Friday, April 28, 2006

Also Sprach Zarathustra

April has been an exciting month for me, musically. I had the privilege of performing both Brahms' Ein Deutsches Requiem and Strauss' Also Sprach Zarathustra. The Redlands Symphony performance of Zarathustra took place last weekend. What an exciting piece! It starts with four long measures of nothing but a low C (probably at least three, or even four octaves below middle C) in the string basses, contrabassoon, and organ (pedal). The fanfare that follows has been famously quoted in 2001: A Space Odessey, as well as Sesame Street (in which it scared me as a child). There are parts where the divisi strings (up to 10 different parts in the violin section alone) gradually increase to fill the hall with an incredible richness, and several spectacular climactic moments, with the help of the extra-large brass section. Strauss really shows off his gift for orchestration.

My fascination with this piece is filled with mixed feelings, though. Musically, it is an amazing piece, if you don't know the ideologies is it based on. Zarathustra (which is completely orchestral, no text) is loosely based on Freidrich Nietzsche's philosophical treatise of the same name. The book is a colletion of reflections of a character named Zarathustra, a kind of sage-hermit who Nietzsche calls the "Superman," the epitomy of self-mastery and fulfilling of all human achievement.

There has been a lot of debate over exactly how Friedrich Nietzsche’s writings have been interpreted or misinterpreted, but definitely Nietzsche (born, conveniently, in 1844) contributed to a large part of modern antireligious and anti-Christian thought, and was admired by Hitler. I have not studied his philosophies in depth, nor do I care to; neither have I been able to find much reference material about his philosophies which are not tainted by apologies from the prevalent moral thought. Nietzsche has been at least somewhat connected with "Social Darwinism," the idea that tries to connect moral issues, social behavior, and religion with evolution. Seems to me, whatever the debate may be, what you get if you combine "science" (i.e., the prevalent view that anything not observable by nature is unreal, and that whatever is seen through a microscope at an Important University, published in an Important Scientific Journal, and funded by large grants is true) with attempts to answer philosophical questions that will never escape us (what is the meaning of life, what happens next, where did it all come from, etc.), something akin to Nazism, the Holocaust, and WWII can pretty easily emerge. Obviously, all life evolved from a single cell that just happened, and some species adapted better and evolved into other species, and some parts of a species (in humans, read "races") are better adapted to evolutionary progress (Germanic, of course) than others (Jews, blacks--well, everybody else), until a single person, the pinnacle of evolutionary achievement, finally emerges to dominate all others (Hitler, or at least that’s what he thought of himself). Morality is nonexistent; the "Superman" is well above the pettiness of "good" and "evil." Primordial, amoral forces (Diyonesian) drive all true creative force; forces of logical order and society (Apollonian) are unhealthy. Christianity was invented to subvert culture; it has caused much more harm than good. God is dead.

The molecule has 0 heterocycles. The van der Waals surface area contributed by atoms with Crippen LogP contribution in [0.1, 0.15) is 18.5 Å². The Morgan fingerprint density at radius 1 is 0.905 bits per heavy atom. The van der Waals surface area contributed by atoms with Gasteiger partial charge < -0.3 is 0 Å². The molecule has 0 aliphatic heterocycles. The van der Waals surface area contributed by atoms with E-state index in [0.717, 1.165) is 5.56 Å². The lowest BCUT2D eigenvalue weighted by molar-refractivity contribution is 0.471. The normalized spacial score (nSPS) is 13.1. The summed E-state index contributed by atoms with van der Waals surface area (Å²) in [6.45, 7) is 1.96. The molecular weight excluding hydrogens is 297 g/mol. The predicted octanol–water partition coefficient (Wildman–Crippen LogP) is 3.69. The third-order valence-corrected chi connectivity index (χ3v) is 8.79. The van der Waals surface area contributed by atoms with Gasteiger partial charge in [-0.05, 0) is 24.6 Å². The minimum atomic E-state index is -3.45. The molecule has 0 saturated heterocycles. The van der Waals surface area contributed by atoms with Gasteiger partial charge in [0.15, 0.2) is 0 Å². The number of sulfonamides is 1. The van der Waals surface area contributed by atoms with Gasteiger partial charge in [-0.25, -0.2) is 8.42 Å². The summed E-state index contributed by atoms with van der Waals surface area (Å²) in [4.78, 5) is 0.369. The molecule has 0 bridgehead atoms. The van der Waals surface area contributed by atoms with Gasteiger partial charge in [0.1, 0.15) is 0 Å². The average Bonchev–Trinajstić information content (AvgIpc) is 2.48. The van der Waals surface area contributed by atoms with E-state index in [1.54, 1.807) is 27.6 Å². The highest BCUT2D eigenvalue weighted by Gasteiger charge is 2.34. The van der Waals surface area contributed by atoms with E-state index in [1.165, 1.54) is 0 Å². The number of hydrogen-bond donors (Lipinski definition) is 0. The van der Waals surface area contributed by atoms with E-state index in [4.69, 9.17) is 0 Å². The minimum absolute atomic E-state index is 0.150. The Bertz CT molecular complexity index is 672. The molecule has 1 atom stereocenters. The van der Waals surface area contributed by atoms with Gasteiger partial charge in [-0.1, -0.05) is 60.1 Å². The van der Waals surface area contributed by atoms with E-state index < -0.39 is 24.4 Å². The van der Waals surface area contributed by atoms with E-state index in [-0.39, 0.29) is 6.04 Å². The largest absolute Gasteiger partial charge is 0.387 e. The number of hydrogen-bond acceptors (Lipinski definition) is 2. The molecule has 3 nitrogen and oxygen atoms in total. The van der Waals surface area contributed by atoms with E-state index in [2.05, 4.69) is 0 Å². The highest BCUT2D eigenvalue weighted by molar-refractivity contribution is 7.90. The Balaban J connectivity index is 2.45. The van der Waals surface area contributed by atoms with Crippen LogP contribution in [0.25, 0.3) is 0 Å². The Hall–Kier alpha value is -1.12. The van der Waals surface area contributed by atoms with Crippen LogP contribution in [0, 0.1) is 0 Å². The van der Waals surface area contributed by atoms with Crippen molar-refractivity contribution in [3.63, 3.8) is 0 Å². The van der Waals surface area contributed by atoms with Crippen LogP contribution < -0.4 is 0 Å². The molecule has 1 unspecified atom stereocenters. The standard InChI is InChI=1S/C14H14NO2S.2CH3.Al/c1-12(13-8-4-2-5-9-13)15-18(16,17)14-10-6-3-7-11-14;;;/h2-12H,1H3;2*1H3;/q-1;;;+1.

These are some of the challenges Christians have had to live with in society since the last half of the 19th century. Many of these philosophies are new since then, or at least have been amalgamated and spread recently, and with the help of the media and global communication, have influenced more people and politics than most previous philosophies, at least in its effects. To me this is yet another proof of 1844 as a watershed year, when society and culture turned into the beast it has grown to today.

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